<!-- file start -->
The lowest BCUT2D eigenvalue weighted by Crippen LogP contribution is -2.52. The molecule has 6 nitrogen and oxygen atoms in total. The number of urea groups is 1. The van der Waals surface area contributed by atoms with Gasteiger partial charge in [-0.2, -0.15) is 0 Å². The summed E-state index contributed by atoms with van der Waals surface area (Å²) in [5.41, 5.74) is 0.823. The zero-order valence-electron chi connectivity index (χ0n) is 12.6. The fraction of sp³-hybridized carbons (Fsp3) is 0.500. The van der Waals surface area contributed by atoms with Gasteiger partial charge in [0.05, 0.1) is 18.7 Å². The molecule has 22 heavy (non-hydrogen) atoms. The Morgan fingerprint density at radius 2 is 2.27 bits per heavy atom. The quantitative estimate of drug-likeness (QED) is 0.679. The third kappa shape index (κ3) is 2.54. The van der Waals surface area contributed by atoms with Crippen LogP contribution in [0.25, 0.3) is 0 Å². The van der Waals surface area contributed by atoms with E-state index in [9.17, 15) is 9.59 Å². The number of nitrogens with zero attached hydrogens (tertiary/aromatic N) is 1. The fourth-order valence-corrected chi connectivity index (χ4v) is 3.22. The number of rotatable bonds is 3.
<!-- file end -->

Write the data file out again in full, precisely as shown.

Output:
The lowest BCUT2D eigenvalue weighted by Crippen LogP contribution is -2.52. The molecule has 6 nitrogen and oxygen atoms in total. The number of urea groups is 1. The van der Waals surface area contributed by atoms with Gasteiger partial charge in [-0.2, -0.15) is 0 Å². The summed E-state index contributed by atoms with van der Waals surface area (Å²) in [5.41, 5.74) is 0.823. The zero-order valence-electron chi connectivity index (χ0n) is 12.6. The fraction of sp³-hybridized carbons (Fsp3) is 0.500. The van der Waals surface area contributed by atoms with Gasteiger partial charge in [0.05, 0.1) is 18.7 Å². The molecule has 22 heavy (non-hydrogen) atoms. The Morgan fingerprint density at radius 2 is 2.27 bits per heavy atom. The quantitative estimate of drug-likeness (QED) is 0.679. The third kappa shape index (κ3) is 2.54. The van der Waals surface area contributed by atoms with Crippen LogP contribution in [0.25, 0.3) is 0 Å². The van der Waals surface area contributed by atoms with E-state index in [9.17, 15) is 9.59 Å². The number of nitrogens with zero attached hydrogens (tertiary/aromatic N) is 1. The fourth-order valence-corrected chi connectivity index (χ4v) is 3.22. The number of rotatable bonds is 3.